Tue, Feb 10, 2009 - Page 7 News List

Caracas holds synagogue attack suspects

ANTI-SEMITIC Jewish leaders thanked Venezuelan authorities for their quick response, while others blamed the violence on anti-Israel comments by President Hugo Chavez


Authorities arrested 11 people, including seven police officers, suspected of carrying out an attack on a Caracas synagogue that raised concerns of rising anti-Semitism in Venezuela, officials said on Sunday.

The Venezuelan Attorney General’s Office said an agent of the federally controlled investigative police force and one of the synagogue’s security guards were among the 11 suspects arrested during raids over the weekend. The suspects were scheduled to be arraigned yesterday.

Elias Farache, president of the Venezuelan-Israelite Association, applauded Venezuelan authorities for responding rapidly.

“We thank the authorities for the quick detention of the suspects,” he said in a telephone interview. “We also want to thank all of those who showed their solidarity with us.”

On Jan. 30, about 15 people overpowered two security guards at the Tiferet Israel Synagogue, shattering religious objects and spray-painting “Jews, get out” on the walls.

The assailants also stole a computer database with names and addresses.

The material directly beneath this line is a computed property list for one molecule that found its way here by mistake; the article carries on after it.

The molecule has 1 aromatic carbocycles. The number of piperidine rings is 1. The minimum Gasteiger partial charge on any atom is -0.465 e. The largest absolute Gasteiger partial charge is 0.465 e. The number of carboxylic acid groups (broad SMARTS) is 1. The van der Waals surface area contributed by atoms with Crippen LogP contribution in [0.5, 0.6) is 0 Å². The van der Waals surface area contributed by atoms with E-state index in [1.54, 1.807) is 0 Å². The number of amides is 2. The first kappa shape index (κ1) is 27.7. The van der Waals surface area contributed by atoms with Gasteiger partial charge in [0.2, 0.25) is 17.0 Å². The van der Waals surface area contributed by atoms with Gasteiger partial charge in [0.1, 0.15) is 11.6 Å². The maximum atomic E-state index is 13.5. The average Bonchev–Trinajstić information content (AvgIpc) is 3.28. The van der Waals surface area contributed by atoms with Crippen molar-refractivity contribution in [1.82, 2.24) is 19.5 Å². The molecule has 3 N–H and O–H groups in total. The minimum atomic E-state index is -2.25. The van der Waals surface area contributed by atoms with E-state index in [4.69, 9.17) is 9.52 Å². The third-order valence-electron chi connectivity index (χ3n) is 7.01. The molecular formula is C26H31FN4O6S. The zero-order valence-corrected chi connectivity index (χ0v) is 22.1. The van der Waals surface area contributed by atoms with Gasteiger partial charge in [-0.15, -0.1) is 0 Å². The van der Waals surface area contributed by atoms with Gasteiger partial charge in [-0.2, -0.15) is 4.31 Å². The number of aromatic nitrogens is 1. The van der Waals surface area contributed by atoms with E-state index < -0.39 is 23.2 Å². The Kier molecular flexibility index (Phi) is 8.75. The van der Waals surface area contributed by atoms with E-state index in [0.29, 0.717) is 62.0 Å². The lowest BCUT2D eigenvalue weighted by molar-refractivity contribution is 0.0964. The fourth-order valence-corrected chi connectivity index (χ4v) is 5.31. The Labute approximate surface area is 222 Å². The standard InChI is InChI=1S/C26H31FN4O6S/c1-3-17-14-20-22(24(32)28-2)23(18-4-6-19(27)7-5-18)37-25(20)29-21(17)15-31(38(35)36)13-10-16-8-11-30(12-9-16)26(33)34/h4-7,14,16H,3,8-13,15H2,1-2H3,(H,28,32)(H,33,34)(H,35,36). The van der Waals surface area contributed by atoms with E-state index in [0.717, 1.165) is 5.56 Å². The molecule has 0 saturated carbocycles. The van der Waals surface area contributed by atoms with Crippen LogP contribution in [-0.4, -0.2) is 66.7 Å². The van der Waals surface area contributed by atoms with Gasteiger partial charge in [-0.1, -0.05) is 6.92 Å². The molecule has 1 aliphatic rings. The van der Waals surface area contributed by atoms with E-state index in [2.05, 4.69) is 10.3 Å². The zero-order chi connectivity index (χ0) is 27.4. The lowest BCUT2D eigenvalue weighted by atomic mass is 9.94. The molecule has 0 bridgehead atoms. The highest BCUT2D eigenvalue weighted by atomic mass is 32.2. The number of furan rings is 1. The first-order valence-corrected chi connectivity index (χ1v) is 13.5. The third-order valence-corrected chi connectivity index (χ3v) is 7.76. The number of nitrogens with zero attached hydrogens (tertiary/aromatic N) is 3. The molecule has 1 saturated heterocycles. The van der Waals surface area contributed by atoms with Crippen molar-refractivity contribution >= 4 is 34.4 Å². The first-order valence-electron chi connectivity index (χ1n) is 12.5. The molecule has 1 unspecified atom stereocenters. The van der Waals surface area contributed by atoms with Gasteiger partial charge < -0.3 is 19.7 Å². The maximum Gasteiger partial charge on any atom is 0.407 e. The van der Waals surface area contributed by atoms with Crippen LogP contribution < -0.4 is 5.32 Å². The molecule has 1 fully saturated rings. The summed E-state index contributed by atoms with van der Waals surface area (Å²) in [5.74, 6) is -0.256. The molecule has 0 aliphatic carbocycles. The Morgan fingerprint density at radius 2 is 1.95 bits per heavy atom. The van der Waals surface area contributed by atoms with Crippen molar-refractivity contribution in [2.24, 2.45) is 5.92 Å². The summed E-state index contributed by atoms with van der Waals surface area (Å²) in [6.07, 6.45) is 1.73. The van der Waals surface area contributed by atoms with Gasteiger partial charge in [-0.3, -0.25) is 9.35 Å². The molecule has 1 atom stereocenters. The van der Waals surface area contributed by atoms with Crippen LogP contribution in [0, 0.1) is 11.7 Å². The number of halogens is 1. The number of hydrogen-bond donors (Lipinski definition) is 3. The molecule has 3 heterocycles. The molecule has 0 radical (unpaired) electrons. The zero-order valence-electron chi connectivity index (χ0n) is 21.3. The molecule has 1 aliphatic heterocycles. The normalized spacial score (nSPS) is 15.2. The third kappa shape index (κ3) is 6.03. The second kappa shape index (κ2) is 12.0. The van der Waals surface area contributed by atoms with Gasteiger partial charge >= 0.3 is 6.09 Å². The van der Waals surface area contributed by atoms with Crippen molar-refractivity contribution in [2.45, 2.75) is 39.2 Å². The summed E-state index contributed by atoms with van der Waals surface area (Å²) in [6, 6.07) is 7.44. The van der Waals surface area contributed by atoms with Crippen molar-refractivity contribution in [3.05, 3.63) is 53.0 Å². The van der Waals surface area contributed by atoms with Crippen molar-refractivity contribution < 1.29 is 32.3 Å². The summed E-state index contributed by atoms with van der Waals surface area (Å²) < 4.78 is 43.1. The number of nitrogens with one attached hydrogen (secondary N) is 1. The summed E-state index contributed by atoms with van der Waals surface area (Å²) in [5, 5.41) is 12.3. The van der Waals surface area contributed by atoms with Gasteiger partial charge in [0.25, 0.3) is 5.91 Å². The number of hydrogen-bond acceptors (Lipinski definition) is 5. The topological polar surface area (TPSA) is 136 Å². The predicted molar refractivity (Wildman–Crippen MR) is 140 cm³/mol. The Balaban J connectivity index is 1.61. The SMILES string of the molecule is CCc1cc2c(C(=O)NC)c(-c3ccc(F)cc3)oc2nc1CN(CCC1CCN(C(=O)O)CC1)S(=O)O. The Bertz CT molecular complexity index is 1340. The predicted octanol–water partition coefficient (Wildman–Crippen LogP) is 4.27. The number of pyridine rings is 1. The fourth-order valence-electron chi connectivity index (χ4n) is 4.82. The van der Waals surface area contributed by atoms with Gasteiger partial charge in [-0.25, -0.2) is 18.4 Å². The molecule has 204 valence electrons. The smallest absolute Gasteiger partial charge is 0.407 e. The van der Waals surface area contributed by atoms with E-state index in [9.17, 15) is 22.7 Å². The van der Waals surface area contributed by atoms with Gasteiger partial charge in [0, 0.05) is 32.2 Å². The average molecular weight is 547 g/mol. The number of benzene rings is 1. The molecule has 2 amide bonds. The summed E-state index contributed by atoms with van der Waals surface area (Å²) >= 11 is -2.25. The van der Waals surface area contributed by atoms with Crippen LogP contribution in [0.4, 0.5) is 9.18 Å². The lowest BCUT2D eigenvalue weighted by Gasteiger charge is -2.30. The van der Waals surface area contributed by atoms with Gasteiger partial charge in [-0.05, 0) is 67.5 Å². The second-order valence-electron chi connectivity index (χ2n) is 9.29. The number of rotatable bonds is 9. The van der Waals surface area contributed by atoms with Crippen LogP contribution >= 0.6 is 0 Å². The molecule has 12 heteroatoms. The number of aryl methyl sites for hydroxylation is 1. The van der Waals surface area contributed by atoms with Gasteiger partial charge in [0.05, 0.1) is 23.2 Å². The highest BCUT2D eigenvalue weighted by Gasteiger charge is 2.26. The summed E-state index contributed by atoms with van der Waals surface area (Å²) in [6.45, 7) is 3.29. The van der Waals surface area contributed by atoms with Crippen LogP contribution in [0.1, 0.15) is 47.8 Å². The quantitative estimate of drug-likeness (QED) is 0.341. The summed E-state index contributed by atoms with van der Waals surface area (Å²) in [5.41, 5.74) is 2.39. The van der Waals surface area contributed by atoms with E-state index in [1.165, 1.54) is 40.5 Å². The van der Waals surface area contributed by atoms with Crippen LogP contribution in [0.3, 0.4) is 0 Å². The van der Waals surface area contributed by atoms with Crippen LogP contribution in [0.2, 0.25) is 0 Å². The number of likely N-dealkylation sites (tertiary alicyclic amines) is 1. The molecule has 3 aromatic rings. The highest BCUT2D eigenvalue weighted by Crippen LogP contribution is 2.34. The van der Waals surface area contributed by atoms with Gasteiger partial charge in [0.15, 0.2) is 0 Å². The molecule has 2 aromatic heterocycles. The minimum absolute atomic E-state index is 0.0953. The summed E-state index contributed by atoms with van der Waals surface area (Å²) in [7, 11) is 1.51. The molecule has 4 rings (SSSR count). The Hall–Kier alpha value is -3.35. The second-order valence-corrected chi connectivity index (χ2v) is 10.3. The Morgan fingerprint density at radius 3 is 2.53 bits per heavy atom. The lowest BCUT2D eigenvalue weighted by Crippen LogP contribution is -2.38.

Venezuelan President Hugo Chavez has condemned the attack and promised representatives of Venezuela’s 15,000-member Jewish community that those responsible would be brought to justice.

But Venezuela’s Jewish leaders and international observers say the socialist president’s harsh criticism of the Israeli government has inspired a growing list of hate crimes.

Venezuelan Jews also expressed concern after Chavez initially suggested the synagogue attack might have been carried out by government opponents eager to portray his government as anti-Semitic, then warned Jews “not to allow themselves to be used” by his opponents.

In the past, Chavez’s enthusiastic support of Iran and other enemies of Israel had done little to threaten the coexistence of Jews in Venezuela, which is overwhelmingly Roman Catholic.

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